JDRF funded researchers at the leading Massachusetts Institute of Technology have identified the cause of tissue scarring that makes life challenging for people who use technological devices like insulin pumps and CGMs.
Why did the study take place?
The researchers were trying to understand how the immune system response causes fibrosis – tissue thickening and scarring – when reacting to implanted materials, including infusion sets and CGMs. Currently, anyone who uses insulin pumps and CGMs must regularly change the site on their body where they place the devices, as the fibrosis that results from the body’s natural immune response to the ‘foreign’ material can prevent the tech from working properly.
This response also affects devices that are implanted completely within the body, such as the encapsulation products currently being developed as a transformative treatment for type 1 diabetes. This is an ongoing challenge facing the development of encapsulation (a therapy in which beta cells are placed inside a physical device which can protect them from the immune response once implanted beneath the skin) as it is the immune response to the device itself that leads to fibrosis, which in turn can impair the work of the device and cause discomfort to wearers.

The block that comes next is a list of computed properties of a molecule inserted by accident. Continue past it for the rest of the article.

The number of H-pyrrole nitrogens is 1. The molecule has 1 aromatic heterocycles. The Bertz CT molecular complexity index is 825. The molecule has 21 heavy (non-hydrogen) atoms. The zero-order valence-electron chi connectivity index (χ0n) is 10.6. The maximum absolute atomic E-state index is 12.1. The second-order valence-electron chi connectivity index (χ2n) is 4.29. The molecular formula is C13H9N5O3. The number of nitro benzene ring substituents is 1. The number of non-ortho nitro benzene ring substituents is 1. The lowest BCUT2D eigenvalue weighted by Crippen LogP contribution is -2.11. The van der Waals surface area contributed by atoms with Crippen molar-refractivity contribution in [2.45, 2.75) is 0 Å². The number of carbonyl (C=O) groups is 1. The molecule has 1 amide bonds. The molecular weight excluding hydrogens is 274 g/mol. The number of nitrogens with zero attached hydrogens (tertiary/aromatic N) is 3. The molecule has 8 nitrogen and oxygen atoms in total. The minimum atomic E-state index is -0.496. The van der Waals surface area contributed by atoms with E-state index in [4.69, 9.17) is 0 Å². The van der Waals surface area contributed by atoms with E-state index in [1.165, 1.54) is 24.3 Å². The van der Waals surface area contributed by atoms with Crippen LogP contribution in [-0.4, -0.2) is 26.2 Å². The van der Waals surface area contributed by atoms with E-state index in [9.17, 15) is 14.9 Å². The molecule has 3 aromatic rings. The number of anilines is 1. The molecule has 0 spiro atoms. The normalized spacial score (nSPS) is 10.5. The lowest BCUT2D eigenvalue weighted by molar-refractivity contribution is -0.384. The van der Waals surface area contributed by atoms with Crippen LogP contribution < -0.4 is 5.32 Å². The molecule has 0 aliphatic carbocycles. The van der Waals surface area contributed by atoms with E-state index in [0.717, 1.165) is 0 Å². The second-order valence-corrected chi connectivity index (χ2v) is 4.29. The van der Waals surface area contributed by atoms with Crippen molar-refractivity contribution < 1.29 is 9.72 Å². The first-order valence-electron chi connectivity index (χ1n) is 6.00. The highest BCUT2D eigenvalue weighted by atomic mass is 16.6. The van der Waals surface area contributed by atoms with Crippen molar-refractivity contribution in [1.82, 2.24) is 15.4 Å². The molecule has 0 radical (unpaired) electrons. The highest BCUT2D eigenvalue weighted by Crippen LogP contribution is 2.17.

How did they investigate the tissue scarring?
The researchers studied implanted devices in mice, and found that a particular type of immune cell, macrophages, were the main cause of the scarring around the devices. Macrophages are important in a healthy immune system as they act like bin lorries, engulfing and eating damaged or foreign cells.
If we removed all macrophages, an individual’s wider health would be at risk. The team suspected, however, that there might be a specific protein that was responsible for directing the macrophages to the device. They found that if they blocked a protein called colony stimulating factor 1, they were able to stop tissue scarring around the device, but not stop the good work of the macrophages. Colony stimulating factor 1 tells immune cells to turn into macrophages when it encounters a device, and so by stopping this message before it reaches the cells, the team were able to prevent the tissues scarring.
With the knowledge to prevent the immune response that results in implantable devices becoming surrounded by thickened tissue and scarring, we may be able to improve the success of implantable devices. This finding could also help reduce scarring for wearers of existing devices, like insulin pumps and CGMs.
Originally written by Angela Wipperman, published at JDRF
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